Thursday, March 5, 2009
“True knowledge exists in knowing that you know nothing. And in knowing that you know nothing, that makes you the smartest of all.” ~ Socrates
When I was a young girl, I wanted to know everything. For one thing I was a bookworm, and I suppose the only thing that saved me from being the perfect incarnation of the typical nerd is the fact that I had no need for glasses.
I loved to learn about everything, and every time I heard of people who held several degrees I looked up to them as if they held the map to the Holy Grail. I wanted to be like them – I wanted to speak foreign languages and learn about different cultures, and even learn about weird chemical reactions that most people found boring. Above all, I think that what fascinated me most was the human mind. Every time I had the chance to run across someone suffering from a psychological ailment or another, I read all I could find about the condition – the more I read, the more I wanted to know.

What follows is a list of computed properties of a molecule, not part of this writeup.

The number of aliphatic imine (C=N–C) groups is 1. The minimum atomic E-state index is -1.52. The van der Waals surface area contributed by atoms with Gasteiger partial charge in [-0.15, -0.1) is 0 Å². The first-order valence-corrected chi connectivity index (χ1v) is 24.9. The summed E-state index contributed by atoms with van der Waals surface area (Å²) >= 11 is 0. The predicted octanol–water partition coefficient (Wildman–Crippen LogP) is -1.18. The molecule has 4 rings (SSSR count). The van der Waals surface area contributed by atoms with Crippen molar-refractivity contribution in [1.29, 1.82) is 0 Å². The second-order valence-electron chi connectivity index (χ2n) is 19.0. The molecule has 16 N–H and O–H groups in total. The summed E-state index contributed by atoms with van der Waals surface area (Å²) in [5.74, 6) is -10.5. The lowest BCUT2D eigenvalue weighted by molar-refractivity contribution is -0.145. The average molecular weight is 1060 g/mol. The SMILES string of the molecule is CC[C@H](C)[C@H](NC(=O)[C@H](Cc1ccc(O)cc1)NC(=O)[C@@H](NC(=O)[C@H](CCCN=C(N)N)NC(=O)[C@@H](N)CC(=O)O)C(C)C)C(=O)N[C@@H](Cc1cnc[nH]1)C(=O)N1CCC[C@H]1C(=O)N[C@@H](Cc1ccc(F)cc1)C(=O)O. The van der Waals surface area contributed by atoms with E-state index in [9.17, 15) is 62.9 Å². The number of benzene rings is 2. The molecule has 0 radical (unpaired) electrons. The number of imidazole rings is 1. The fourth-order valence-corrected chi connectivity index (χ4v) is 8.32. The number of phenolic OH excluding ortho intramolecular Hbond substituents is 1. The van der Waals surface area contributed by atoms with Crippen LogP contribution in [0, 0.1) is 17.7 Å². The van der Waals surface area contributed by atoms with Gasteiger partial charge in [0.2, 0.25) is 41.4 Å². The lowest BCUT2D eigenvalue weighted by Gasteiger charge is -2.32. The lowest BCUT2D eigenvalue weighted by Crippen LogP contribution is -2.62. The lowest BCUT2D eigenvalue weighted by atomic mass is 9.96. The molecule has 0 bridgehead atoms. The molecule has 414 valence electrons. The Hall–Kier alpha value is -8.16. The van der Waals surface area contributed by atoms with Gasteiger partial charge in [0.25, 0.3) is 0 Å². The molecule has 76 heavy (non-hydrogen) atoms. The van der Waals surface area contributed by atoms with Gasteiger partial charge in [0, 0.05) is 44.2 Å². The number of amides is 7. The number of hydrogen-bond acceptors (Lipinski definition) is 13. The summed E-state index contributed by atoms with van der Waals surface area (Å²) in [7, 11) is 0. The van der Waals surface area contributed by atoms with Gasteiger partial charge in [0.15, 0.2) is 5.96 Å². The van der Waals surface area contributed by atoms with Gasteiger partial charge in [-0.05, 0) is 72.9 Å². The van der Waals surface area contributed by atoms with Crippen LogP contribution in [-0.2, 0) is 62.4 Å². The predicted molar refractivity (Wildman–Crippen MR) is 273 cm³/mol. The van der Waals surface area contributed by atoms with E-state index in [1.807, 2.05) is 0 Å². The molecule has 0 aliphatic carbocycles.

I was just as absorbed by spirituality, and entertained many a discussions with our family priest, Don Battaglini, the man who probably taught me the most important lesson of all. “Learn with your heart” he told me one day, “not with your mind. If you want to know people, observe them, don’t read about them”.
He went on to explain that many people spend their lives learning facts to strengthen their weak beliefs. Without rational explanations, or something written in black ink on white paper, they feel lost and vulnerable. Truth is that we all know what is right in our hearts.
When we feel we know everything, we indeed know nothing. The part of us that feels fulfilled by sheer human knowledge is limited in its perception and can only function within the boundaries of human nature. We fill our heads with empty facts to fill the voids in our hearts.
True knowledge, of ourselves and others, comes to us when we still our minds and realize we know very little. We feel the need to qualify and quantify everything, even that which cannot be catalogued.
Through our limited, flawed perception we assume that someone that knows a lot is smarter than the next guy, and yet we forget that our world is full of educated fools.